Our Web site makes it clear that one of Intervals core strengths is online task management. But what is not obvious is that Intervals is also very well suited to bug tracking. When we first started developing Intervals we wanted the task management feature to be more comprehensive than a basic to do list. We used bug tracking software as a reference, borrowing ideas on how to delegate and prioritize tasks. And we ended up with a powerful task management app that can track bugs just as easily as it can tasks.
Web developers, especially, often have to handle bugs alongside managing tasks when developing or maintaining a web site. Bug tracking requires you to juggle a lot of details, making software absolutely necessary to track and resolve bugs efficiently. If you are looking for bug tracking software, or trying to figure out how to track bugs alongside tasks, here is how you can do it using Intervals.
Differentiate bugs from tasks
The first thing you will want to do is differentiate your bugs from your tasks. This is an important setup step to take because it will allow you to filter your task lists for bugs and run segmented reports. There are a number of ways this can be done. Some people like to add the text “[bug]” to each task, others like to create a project that will only contain bugs. However, these methods have some shortcomings when it comes to running reports.
We recommend creating a module called “Bug” in the Settings & Defaults section of your account and associate it with the project that will contain the bugs. When creating a task to serve as a bug, select the “Bug” option from the list of modules in the dropdown. Now when you go to your task list you can select “Bug” from the list of modules in the left column to display only bugs, or you can sort your task list on the Module column so that all of the bugs are grouped together.
Designating the bug with the “Bug” module you created gives you the most flexibility and will provide much more useful information on task lists, project dashboards, and reports.
Prioritize your bugs
Your Intervals account has a default list of task priorities that can be customized so they are relevant to your needs. This list of priorities is useful for denoting each bug with a level of importance, so the people working on them know which ones to tackle first.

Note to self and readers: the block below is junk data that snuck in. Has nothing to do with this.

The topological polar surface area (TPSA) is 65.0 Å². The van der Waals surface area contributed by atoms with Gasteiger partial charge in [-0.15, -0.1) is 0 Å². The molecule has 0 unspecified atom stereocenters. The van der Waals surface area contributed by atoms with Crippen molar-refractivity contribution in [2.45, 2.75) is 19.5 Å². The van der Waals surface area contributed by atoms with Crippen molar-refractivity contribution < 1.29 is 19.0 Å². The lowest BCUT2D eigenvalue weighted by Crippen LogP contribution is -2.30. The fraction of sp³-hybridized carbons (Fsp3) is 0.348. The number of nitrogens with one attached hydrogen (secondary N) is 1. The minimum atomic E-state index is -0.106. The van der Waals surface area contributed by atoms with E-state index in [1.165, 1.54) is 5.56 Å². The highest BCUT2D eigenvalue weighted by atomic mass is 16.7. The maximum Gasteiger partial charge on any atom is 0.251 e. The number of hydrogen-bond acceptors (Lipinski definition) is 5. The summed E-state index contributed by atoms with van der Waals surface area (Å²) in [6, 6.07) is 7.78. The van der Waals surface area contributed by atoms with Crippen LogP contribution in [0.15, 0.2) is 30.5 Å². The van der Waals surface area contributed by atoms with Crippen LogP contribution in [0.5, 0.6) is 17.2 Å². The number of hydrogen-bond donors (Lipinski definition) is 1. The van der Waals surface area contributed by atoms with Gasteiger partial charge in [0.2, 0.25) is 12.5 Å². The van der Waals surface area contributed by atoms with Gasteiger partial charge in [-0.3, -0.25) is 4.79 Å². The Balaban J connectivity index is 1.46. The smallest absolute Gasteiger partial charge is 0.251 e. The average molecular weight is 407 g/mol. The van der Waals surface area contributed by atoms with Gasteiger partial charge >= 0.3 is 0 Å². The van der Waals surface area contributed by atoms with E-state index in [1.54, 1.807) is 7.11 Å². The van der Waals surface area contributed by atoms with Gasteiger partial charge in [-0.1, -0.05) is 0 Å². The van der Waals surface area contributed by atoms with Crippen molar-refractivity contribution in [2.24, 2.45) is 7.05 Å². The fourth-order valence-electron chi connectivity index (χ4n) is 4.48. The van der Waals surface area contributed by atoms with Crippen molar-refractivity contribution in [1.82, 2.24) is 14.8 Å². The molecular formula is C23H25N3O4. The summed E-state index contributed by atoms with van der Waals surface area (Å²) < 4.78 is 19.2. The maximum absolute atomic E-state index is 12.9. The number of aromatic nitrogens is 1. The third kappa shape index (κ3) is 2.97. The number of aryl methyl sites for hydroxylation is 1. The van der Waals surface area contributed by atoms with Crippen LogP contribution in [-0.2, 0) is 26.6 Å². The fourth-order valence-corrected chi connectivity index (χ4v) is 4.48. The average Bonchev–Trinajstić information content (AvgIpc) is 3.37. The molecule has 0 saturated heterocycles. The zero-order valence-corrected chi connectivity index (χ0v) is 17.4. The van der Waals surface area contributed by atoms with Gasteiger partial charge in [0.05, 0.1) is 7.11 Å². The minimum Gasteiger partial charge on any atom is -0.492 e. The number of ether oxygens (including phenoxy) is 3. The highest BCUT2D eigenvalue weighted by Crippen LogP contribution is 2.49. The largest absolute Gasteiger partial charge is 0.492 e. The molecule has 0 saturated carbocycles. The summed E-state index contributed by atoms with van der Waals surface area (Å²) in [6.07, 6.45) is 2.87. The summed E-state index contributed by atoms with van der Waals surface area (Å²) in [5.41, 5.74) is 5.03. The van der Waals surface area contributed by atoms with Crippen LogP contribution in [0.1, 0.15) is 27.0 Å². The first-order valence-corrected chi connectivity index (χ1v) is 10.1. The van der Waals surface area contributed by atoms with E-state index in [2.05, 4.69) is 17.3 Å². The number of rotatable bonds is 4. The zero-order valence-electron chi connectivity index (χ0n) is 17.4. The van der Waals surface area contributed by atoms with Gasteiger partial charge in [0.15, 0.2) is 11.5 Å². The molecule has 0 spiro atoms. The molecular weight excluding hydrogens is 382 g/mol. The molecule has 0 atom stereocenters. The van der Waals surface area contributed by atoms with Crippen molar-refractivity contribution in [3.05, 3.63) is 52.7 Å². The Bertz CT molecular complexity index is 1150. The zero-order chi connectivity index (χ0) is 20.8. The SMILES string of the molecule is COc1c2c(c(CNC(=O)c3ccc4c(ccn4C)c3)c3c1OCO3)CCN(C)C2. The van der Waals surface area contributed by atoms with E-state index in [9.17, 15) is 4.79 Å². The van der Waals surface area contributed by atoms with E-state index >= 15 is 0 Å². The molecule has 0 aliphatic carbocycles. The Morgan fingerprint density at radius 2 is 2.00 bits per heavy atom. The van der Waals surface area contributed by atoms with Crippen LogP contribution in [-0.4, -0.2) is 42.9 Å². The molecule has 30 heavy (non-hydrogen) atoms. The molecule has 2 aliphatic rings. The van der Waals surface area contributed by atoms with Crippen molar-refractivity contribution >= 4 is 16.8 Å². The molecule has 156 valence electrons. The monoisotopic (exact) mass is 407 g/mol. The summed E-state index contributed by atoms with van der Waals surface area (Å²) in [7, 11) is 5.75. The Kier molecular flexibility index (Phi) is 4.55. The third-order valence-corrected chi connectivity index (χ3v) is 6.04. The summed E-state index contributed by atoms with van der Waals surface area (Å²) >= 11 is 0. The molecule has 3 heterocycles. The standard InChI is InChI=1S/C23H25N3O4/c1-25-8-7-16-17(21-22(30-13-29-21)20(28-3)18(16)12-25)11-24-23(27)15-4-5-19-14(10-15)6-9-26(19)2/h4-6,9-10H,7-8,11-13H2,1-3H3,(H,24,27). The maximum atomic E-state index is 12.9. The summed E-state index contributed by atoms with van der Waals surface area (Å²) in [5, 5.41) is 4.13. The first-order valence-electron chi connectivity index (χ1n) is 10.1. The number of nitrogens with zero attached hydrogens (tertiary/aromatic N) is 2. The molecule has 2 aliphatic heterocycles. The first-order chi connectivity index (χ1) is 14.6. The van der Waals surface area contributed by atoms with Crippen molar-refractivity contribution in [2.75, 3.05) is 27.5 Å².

We recommend setting up a basic list of priorities; low, medium, high. It’s also useful to have a priority for bugs that are critical and need to be rushed. When creating a bug select the appropriate priority. If the bug is for a typo on a web site, for example, it should be a lower priority than a bug for a memory leak on that same site. Use priorities wisely. If you repeatedly give bugs the highest priority it will become difficult for your team to work through them effectively, and they may start regarding you with the same level of pessimism the townsfolk did with the boy who cried wolf.
Use status to keep track of bugs
Bugs undergo a process similar to tasks, meaning the same statuses used to keep track of tasks can also be used for bugs. It’s important to keep the bug status current so that your client and team know what needs to happen next.
Some statuses we have found useful for tracking bugs are: Open, In Progress, Under Review, Staged, and Closed. But they can be whatever is most useful for your development team to keep bugs moving toward resolution and completion.
Document the bug
Finding a bug is one thing. Replicating it and documenting is another. If developers are going to fix a bug they need to be able to replicate it, and to do this they need good documentation. Write-ups, screenshots, and videos are all important pieces of information that should be included with any bug submission.
Intervals has a document section for each task that can be used to upload documentation supporting the bug. The more documentation, the less guesswork required to replicate and resolve the bug. Uploading the documents directly onto the bug enables your developers to quickly access the information and begin isolating the issue.
Include properly formatted code snippets
Developers will often times speak in code, sending snippets back and forth while trying to zero in on the lines that need fixing. When updating a bug, use the code snippet feature in the advanced text editor to properly format your code. Clean code makes it much easier to read, and easier to debug. The code snippet feature will also separate the code out visually so that it does not get lost in the surrounding text.
Reference the bug history
Each time a bug is updated Intervals will record what happened. The entire history of task updates, document uploads, and time entries can be found on the History tab of the bug profile. Use this information to understand how much progress has been made on the bug — see who’s been notified, what documentation has been uploaded, and how much time others have spent on the bug. Then decide what needs to happen next to keep the bug moving along towards resolution.
Run segmented reports
Once you’ve squashed a few bugs it’s time to run some reports. Many of the reports you will find in Intervals are based on time tracking data. While it is not required that you track the time spent on bugs, it does help provide some very useful data.
Because you have segmented your bugs using modules and tracked time on each one, the reports will answer some very important questions. For example, you can find out how much time was spent on bugs versus tasks. You can find out which projects were the buggiest. You can calculate how much of the project budget went to fixing bugs.
At the very least, you should be using software to track bugs. Take a few extra steps to set up your bug tracking environment and track your time, and Intervals will slice and dice the data any number of ways to help you assess the impact bugs are having on your productivity.
Photo credit: Guilherme Tavares